Bid to create standards for waste cooking oil
The central government has launched a national research project to create safety standards to identify 'gutter oil' or waste cooking oil.
The authorities have completed a draft plan to unify food-safety laboratories' technical methods and evaluation benchmarks when dealing with samples believed to contain such oil.
They have also collected samples of waste cooking oil, which were taken from leftover kitchen waste and illegally resold as fresh cooking oil.
But the standards would still need to be extensively reviewed by top mainland scientists and chemical engineers, Xinhua News Agency said.
A timetable for the project was not announced.
Some experts say that because of the highly uncertain composition of waste cooking oil - often a mixture of several types of plant and animal fats - scientists find it hard to pinpoint a set of chemical and physical characteristics that can be used to identify it. So it can be difficult to detect waste oil in tests.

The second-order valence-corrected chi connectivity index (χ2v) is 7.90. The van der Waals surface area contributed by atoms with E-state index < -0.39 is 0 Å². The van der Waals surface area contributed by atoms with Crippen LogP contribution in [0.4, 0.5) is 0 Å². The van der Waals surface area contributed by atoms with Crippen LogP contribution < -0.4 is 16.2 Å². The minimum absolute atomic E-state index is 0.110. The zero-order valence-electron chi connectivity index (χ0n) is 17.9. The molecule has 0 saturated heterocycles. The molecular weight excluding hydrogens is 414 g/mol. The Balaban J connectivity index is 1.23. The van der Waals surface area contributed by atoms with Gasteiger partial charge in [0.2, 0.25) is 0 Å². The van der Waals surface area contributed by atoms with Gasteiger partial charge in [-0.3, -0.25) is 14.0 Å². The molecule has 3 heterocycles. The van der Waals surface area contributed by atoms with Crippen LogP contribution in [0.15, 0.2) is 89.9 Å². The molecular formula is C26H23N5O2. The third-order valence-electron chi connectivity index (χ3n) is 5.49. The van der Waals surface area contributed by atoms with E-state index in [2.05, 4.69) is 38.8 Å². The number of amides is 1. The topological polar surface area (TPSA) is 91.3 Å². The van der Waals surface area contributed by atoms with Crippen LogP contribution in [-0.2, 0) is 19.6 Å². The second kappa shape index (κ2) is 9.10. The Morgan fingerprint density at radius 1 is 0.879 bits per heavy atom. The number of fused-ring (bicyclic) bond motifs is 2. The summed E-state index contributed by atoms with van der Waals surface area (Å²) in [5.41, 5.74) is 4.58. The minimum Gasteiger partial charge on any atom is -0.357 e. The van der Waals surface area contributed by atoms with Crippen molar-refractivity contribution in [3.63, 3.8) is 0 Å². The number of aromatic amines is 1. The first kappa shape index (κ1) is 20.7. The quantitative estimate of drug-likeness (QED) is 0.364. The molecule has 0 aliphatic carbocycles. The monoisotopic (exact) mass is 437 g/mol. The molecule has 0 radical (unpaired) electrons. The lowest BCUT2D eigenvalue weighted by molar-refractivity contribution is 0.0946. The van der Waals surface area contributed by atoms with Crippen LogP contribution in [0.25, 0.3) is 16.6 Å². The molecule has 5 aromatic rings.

Dr Mu Ying, a life sciences professor at the Dalian University of Technology, said that Chinese researchers had been studying gutter oil for years, but had failed to reach a consensus on its scientific definition or on methods to identify it.
'Gutter oil has eluded scientists as the most wanted outlaw in the edible-oil industry for years,' said Mu, a chemical engineer familiar with food-oil products. 'It is disgusting, but this is probably the only thing that everyone agrees on.'
Scientists are still debating just about every aspect of waste cooking oil, right down to its chemical and molecular composition. They are unable to even agree on whether it is safe. Some said it could cause cancer.
Dr Bi Yanlan, a chemistry professor at Henan University of Technology, said gutter oil had become such a sensitive topic that scientists involved in the national study would need permission from the government propaganda department before speaking to the media.
Mu said that if an illicit oilprocessing facility had a basic understanding of chemical reactions, it could filter out most of the non-fat substances and make their product look and taste almost identical to oil that has not been reprocessed. 'If the oil can deceive the nose and tongue, it will have a good chance of beating laboratory equipment,' Mu said.